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The Three Bells - Single

The Browns

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Album Review

Eight CDs and over 240 songs is overkill, except that there's a lot worth hearing here. Disc One opens in 1954 with Jim Ed and Maxine Brown's debut recordings for the Fabor label, including "Looking Back to See," which was successful enough to get them a touring slot with a young Elvis Presley. The sound, while primitive in comparison to their subsequent RCA recordings is very pleasing, with bright harmonies and simple, straightforward accompaniment. As soon as they got to RCA , their sound bloomed — the textures of the instruments became more vivid, with the "voices" of the guitars nearly as crisp as those of the singers themselves. By this time, they were one of country music's great mixed harmony groups, and were applying those vocal talents to bluesy numbers, as well as softer country and bluegrass material. "The Three Bells" was the massive hit that turned the trio toward pop material in 1959. Their repertory on Disc Three was broadening to include more overt folk material and pop standards. By the time of Disc Four, Hank Garland and John D. Loudermilk were playing most of the guitar, though Atkins was still producing, and the results remained impressive. Disc Five is dominated by a brace of inspirational tunes cut for their Little Brown Church Hymnal album, and also includes their cover of "They Call the Wind Maria," one of Jim Ed Brown's best performances. Disc Six is probably the only 1964-vintage archive to feature songs by Hank Snow and Bob Dylan coming from the same outfit. Discs Seven and Eight leave the group at the end of their time as a trio, prior to Bonnie's retirement late in 1967 — highlights include a ton of beautifully sung country, pop, and folk numbers.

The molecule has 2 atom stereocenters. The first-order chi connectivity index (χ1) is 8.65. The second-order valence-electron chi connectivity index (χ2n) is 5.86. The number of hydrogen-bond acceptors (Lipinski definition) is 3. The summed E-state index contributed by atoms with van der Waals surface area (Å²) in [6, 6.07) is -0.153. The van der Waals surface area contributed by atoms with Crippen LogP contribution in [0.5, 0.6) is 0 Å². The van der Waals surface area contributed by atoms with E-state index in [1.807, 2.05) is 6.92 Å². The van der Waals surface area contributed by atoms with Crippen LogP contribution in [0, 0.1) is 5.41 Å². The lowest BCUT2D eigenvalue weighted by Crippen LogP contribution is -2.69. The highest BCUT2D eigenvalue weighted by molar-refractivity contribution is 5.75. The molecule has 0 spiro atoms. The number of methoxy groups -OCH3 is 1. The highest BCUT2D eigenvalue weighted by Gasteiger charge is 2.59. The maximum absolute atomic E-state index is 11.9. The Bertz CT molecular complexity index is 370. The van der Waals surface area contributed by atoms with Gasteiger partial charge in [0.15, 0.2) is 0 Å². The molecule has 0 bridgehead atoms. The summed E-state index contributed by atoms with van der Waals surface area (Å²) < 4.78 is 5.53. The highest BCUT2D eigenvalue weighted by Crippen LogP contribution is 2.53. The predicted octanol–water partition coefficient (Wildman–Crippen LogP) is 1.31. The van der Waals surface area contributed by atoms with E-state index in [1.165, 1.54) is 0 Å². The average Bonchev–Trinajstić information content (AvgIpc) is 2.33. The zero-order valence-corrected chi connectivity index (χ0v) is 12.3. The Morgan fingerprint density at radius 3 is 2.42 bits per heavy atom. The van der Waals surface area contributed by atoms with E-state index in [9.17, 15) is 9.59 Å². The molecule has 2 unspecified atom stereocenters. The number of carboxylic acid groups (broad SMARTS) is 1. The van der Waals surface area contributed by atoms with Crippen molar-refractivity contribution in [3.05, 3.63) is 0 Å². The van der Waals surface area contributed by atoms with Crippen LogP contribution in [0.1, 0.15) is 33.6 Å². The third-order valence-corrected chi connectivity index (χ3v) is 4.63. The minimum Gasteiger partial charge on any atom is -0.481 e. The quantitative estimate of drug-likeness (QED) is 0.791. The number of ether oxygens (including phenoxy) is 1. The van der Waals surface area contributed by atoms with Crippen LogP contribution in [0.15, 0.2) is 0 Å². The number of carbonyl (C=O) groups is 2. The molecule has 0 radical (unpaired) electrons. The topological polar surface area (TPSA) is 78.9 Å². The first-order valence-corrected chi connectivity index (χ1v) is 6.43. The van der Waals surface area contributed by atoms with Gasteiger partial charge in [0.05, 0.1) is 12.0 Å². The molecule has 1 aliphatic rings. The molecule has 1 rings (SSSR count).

The Three Bells - Single, The Browns
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